Your brand needs a hobby (Aged 70+)

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Square Holes recently spoke to a group of South Australians over 70 about their pastimes and passions. Several had a long roster of volunteering, serving on boards, and personal hobbies that kept them busy.

It could be the freedom of retirement, but most felt they have always been this way:

“I mean you go through times in your life, especially when you’re say a working mother, and you’re just so busy with home and family. If I look back, and I’ve done this recently, and then I’ve reflected back on the times in my 30’s or 40’s and realized that actually I packed a lot in then. I was just packing it in along with my full-time work plus as being a mom.”

Although being older means you can put yourself first:

“I think the difference between when I was working and had about the same number of outside interests, is then I would get up two hours earlier than I do now. It is nice not to be in a rush, and the benefits of getting old is you can be crabby and speak your mind, and deflect some of the things that people throw at you without considering your needs. I for one tend to be a bit more selfish.”

For them, their favourite brands were integral to their hobbies:

“At home, I started at 70 years old doing bonsai, that’s a pretty handy thing to start when you’re 70. Just hope I live long enough to see the results of it. I’ve been a hobby picture framer pretty well most of my life and it seems that out of the woodwork during this COVID virus thing, that people decided they wanted to get things framed, so I’ve been kept pretty busy doing that.”

“I’m a Bunnings fan I’m afraid. I’m one of these handy people, I’m always building things, so I spend a lot of my time at Bunnings, probably two or three times a week when I can.”


I ACTUALLY LOVE VOLUNTEERING IN ALL CAPACITIES. IN ADELAIDE, I ADORE THE ADELAIDE FESTIVAL AND I’VE BEEN DOING THAT FOR FOUR OR FIVE YEARS BECAUSE YOU NOT ONLY GET TO MEET DIFFERENT PEOPLE, YOU ALSO GET TO MEET THE ARTISTS AND IT DOESN’T COST YOU ANYTHING. SO VOLUNTEERING IS THE KEY THING. I AM ACTUALLY VOLUNTEERING FOR AN ORGANIZATION AT THE MOMENT, BUT THAT’S THE ONLY ONE BECAUSE IT’S ADMIN AND I’M IN AN OFFICE ON MY OWN DOING WHATEVER I NEED TO DO WHICH IS REALLY GREAT.”

[I LOVE] THE ANIMAL WELFARE LEAGUE. I’VE BEEN A VOLUNTEER THERE FOR QUITE A FEW YEARS, AND I JUST ENJOY WHAT THEY DO. THEY’RE ABOUT TO OPEN UP THEIR NEW PREMISES, AND THEY’RE JUST SO FOCUSED ON THE ANIMALS. I QUITE ENJOY BEING INVOLVED.”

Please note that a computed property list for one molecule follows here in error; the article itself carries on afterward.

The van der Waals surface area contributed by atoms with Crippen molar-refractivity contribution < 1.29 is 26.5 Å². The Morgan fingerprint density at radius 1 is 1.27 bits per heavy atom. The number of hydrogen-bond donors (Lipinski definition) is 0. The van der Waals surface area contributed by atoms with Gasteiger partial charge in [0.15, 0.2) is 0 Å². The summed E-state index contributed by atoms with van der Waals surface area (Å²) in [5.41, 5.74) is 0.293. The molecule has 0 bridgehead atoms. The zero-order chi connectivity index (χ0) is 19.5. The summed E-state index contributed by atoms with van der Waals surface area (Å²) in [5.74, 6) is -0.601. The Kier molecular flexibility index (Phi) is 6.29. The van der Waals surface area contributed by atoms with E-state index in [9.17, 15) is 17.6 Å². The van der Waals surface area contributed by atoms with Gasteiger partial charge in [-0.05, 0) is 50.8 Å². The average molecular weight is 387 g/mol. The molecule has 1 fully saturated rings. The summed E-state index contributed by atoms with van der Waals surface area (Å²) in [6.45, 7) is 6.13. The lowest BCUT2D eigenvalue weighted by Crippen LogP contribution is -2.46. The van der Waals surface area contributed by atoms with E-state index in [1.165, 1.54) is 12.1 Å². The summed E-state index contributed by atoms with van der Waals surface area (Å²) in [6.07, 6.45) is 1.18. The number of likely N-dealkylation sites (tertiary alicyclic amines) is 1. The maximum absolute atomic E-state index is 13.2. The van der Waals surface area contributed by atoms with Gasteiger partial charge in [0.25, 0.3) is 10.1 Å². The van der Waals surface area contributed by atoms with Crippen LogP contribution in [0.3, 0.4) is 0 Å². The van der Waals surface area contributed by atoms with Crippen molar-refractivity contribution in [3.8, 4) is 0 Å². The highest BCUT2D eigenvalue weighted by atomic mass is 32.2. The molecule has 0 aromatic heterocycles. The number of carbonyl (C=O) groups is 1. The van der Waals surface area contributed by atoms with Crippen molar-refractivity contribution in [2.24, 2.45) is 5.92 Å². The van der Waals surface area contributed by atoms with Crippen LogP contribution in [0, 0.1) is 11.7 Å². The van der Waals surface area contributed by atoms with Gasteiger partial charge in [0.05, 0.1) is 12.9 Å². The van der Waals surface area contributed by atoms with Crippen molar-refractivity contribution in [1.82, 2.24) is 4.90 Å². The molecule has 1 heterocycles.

“[I love] theater, music, reading. They’re extending my brain. If you’re going to theater, you’re challenged by the script. Books are the same. If I attend lectures, I’m always stretching what I’m thinking about. Yeah, I think I just like to be occupied by things that stretch me in all sorts of directions and that can be in the arts or well, just across the board.”

“I cannot go into a book shop and just look at books, I have to always leave with at least one book in my hand. I go to all the secondhand book shops. Oxfam second hand shop. We’ve got another fellow who is on Pulteney Street. They are just everywhere so I’m always popping into bookstores, and I sort of believe I’m helping someone along the line.”


They might think of brands – and their relationship with them – slightly differently than some of the other age groups:

“I wouldn’t have dreamt of talking about Google as favourite brand of mine. I use Google absolutely everyday, but it’s an interesting that people would even think of it as a brand that they love. It’s something that’s a functional aspect of my life.”

For this group, the brands that are associated with their sense of purpose and growth had a special place in their lives. Although this is a small group, brands should consider how their communications resonate with older age groups as Australia’s population continues to skew older.

Square Holes is investigating the role of brands, big and small, in a post-COVID world. Read our previous discussion series on behaviour changes during the COVID-19 crisis.

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